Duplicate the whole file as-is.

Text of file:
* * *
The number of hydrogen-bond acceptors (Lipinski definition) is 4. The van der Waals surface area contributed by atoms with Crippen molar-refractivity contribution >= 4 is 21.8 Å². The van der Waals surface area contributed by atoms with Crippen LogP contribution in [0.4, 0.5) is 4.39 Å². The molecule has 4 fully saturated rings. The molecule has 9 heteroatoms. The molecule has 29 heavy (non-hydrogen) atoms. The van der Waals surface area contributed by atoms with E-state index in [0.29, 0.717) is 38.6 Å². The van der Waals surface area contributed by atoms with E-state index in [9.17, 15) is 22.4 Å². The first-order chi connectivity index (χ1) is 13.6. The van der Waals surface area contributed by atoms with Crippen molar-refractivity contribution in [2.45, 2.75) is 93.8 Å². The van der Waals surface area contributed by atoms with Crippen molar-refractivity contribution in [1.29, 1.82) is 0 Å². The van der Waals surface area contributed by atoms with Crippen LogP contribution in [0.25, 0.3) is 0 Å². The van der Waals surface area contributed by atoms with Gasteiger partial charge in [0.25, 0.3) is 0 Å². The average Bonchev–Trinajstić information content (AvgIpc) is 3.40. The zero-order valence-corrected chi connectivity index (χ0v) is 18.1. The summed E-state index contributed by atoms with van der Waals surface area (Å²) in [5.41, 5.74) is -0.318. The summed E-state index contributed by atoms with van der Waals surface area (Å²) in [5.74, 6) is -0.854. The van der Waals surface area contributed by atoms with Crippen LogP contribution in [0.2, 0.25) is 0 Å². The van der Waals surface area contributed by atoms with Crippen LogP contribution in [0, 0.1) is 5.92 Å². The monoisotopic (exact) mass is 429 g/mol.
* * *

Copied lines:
The number of hydrogen-bond acceptors (Lipinski definition) is 4. The van der Waals surface area contributed by atoms with Crippen molar-refractivity contribution >= 4 is 21.8 Å². The van der Waals surface area contributed by atoms with Crippen LogP contribution in [0.4, 0.5) is 4.39 Å². The molecule has 4 fully saturated rings. The molecule has 9 heteroatoms. The molecule has 29 heavy (non-hydrogen) atoms. The van der Waals surface area contributed by atoms with E-state index in [0.29, 0.717) is 38.6 Å². The van der Waals surface area contributed by atoms with E-state index in [9.17, 15) is 22.4 Å². The first-order chi connectivity index (χ1) is 13.6. The van der Waals surface area contributed by atoms with Crippen molar-refractivity contribution in [2.45, 2.75) is 93.8 Å². The van der Waals surface area contributed by atoms with Crippen molar-refractivity contribution in [1.29, 1.82) is 0 Å². The van der Waals surface area contributed by atoms with Crippen LogP contribution in [0.25, 0.3) is 0 Å². The van der Waals surface area contributed by atoms with Gasteiger partial charge in [0.25, 0.3) is 0 Å². The average Bonchev–Trinajstić information content (AvgIpc) is 3.40. The zero-order valence-corrected chi connectivity index (χ0v) is 18.1. The summed E-state index contributed by atoms with van der Waals surface area (Å²) in [5.41, 5.74) is -0.318. The summed E-state index contributed by atoms with van der Waals surface area (Å²) in [5.74, 6) is -0.854. The van der Waals surface area contributed by atoms with Crippen LogP contribution in [0.2, 0.25) is 0 Å². The van der Waals surface area contributed by atoms with Crippen LogP contribution in [0, 0.1) is 5.92 Å². The monoisotopic (exact) mass is 429 g/mol.